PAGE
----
The so called “no fault divorce” system is due to come into force on the 6th April 2022. The major change to the divorce reform is that the concept of fault (adultery or unreasonable behaviour) or a period of separation are effectively being done away with. Under the new law, either one or indeed both spouses, jointly, simply make a statement that the marriage has irretrievably broken down, that statement in itself is conclusive evidence that the marriage has irretrievably broken down and will enable the Court to make a Divorce Order.
There is still a two stage process. Currently speaking after a Petition for Divorce is filed and the normal procedure is gone through, a Decree Nisi of Divorce is pronounced which effectively is the Court certifying that they are satisfied that the grounds for divorce have been proved. There is then a statutory waiting period of 6 weeks and 1 day before you can apply for the Decree Absolute.
Under the new system, we still have a two stage approach but the concept of Decree Nisi and Decree Absolute are being removed. Under the new Act, the terminology is going to change, a Decree Nisi will from September be known as a “Conditional Divorce Order”. The Decree Absolute will become known as “Final Divorce Order”. There is a timing requirement in the sense that at least 20 weeks must pass between the filing of a Divorce Petition to the making of the Conditional Divorce Order. There is still the statutory period between Conditional Divorce Order and Final Divorce Order of 6 weeks. This means under the new law a divorce will take a minimum of 26 weeks.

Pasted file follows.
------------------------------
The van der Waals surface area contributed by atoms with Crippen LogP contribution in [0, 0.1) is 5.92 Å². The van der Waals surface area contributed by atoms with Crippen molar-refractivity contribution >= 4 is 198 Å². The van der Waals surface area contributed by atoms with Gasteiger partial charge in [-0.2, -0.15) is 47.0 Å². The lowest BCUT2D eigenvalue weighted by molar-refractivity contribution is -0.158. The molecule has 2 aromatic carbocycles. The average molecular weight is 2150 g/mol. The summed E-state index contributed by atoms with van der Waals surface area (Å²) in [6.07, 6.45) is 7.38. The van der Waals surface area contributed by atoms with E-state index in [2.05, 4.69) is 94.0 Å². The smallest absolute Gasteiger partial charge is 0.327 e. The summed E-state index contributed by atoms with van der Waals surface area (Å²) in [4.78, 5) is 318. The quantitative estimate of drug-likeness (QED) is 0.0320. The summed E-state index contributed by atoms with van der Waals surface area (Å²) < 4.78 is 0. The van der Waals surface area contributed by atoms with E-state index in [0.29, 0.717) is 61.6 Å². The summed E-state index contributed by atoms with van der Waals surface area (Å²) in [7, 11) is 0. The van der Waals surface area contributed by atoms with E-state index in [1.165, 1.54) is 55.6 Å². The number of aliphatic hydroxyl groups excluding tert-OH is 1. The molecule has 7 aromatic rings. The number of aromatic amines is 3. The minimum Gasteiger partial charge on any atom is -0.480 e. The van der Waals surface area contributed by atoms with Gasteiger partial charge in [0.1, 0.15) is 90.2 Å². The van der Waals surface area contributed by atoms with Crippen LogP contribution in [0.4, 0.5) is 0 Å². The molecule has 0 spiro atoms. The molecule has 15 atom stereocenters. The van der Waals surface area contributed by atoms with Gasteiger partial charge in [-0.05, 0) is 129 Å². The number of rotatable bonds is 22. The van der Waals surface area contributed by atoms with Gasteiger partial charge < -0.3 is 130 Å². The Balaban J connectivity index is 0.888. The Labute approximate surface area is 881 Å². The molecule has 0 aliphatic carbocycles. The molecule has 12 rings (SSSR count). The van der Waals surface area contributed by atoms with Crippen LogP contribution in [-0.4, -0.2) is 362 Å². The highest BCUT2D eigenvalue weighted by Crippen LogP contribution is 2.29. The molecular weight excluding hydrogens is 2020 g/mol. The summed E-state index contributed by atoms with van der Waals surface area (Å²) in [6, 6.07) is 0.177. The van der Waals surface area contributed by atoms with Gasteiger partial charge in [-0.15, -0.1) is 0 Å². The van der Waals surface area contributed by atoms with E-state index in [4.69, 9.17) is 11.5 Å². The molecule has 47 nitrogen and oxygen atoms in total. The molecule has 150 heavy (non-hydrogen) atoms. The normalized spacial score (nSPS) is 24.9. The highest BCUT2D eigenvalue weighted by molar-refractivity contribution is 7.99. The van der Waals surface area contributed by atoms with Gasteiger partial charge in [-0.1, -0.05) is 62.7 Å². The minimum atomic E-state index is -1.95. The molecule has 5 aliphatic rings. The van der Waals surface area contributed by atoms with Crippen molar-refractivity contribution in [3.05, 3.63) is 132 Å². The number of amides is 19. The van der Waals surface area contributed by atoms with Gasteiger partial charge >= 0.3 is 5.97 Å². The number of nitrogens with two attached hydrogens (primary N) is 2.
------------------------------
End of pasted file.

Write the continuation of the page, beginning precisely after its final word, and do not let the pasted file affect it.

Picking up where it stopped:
In reality, many divorces under the current law take more than 26 weeks in any event as the parties often are negotiating children matters or financial matters prior to the divorce concluding. Somewhat ironically, especially since the pandemic, the majority of divorces are now done on the online divorce portal which actually have speeded up considerably the timescales between the start of the process to Decree Nisi. In reality, often to under the 20 week period that will now become mandatory. Whilst the new procedure therefore may represent a step backwards insofar as timescales are concerned, what it does give is certainty with regard to timescales and also the removal of the fault concept of marriage breakdown.
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If you like advice about divorce, or indeed any aspect of Family Law, come and talk to us. We have a large team of specialist Family Lawyers able to advise you on all areas, we charge a discounted fixed fee of £150, VAT inclusive, which includes a comprehensive letter of advice so that you can have a clear understanding of the divorce process and any associated issues such as finance and children matters.